Занятость в посткризисной России: роль поселенческих неравенств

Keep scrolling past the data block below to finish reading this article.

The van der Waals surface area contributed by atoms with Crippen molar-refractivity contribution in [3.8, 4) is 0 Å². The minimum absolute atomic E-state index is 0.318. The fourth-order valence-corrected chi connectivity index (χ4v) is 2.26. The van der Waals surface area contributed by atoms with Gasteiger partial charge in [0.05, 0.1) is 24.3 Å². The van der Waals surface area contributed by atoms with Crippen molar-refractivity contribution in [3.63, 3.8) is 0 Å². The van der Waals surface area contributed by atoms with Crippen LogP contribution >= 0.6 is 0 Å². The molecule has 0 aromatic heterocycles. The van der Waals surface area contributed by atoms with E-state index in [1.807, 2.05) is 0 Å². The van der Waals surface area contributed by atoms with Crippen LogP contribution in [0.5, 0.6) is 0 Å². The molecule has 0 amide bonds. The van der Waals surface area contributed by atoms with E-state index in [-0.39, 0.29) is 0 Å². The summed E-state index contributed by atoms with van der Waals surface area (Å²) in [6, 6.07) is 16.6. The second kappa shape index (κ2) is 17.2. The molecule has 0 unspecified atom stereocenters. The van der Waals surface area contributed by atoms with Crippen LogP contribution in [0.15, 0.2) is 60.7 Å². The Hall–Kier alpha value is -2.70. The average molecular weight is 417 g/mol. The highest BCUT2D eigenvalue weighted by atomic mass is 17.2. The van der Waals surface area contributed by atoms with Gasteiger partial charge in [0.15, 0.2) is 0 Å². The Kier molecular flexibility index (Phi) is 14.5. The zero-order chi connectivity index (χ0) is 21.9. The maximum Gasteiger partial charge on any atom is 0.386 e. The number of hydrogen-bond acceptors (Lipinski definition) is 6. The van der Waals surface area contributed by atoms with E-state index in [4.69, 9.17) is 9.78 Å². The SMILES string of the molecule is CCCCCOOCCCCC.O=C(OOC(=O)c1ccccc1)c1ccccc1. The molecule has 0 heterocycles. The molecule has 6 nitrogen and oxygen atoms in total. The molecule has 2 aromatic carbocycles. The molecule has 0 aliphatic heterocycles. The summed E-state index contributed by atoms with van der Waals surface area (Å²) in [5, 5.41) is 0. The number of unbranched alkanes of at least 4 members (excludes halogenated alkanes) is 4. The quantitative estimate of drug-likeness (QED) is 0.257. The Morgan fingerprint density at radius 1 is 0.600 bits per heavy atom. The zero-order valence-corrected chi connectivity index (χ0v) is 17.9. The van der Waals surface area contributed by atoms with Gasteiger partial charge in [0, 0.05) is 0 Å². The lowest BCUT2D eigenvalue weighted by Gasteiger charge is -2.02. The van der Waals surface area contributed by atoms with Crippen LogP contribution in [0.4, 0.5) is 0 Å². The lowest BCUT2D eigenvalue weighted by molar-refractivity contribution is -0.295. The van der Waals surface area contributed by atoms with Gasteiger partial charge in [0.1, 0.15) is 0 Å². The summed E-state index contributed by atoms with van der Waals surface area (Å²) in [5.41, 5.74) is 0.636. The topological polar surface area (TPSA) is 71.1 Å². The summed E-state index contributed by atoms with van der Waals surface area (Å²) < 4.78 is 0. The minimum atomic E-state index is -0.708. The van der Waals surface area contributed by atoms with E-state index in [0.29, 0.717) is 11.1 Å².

his article1 examines shifts when it comes to employment among Russians during the financial-economic crisis years of 2014–2016, as well as during the years 2017–2018, which Russian scientists have already named the “period of negative post-crisis stabilization”. This article for the most part confirms said thesis. Despite obvious success in certain aspects (for example, unemployment around Russia has been kept at an unusually low level, while the wage gap between various regions has somewhat smoothened out in 2018 due to a decrease in income among those who live in the capital cities), several critical employment indicators show that our country has not yet recovered from the crisis. Alienation of villages is what’s the most disturbing circumstance, manifesting in the form of not only unusually high unemployment rates (over five times higher than that of the capital cities), but also villagers having to deal with injustice when it comes to their labor – delayed payment en masse, “grey” salaries and authoritarian local management. There’s also the matter of large-scale employment instability, and the enduring high risk of unemployment among younger people, especially those who perform simple physical labor. Yet another indicator would be an increase in settlement inequalities when it comes to distributing individual income within professional groups. When it comes to the capital cities, mainly managers have been negatively affected by the crisis (as a result of optimizing funding for administrations); as for regional and district center cities, mostly professionals are facing trouble due to the crisis (since there is a limited amount of “worthwhile” job offers out there). Additionally there are certain fundamental differences in types of employment and job opportunities between the capital cities and the regions, with said differences not necessarily being a consequence of the crisis itself. For example, this article concludes that a gradual transformation of Russian regional center cities into a “transfer periphery” is occurring, due to the fact that, since the early 2000’s, the amount of economically inactive people (mostly unemployed elderly folk) within them has increased twofold. The empirical basis for this study consists of sample statistics data, collected from “waves” of a national monitoring study conducted in 2014–2018 by the Federal Center for Sociological Research of the Russian Academy of Sciences.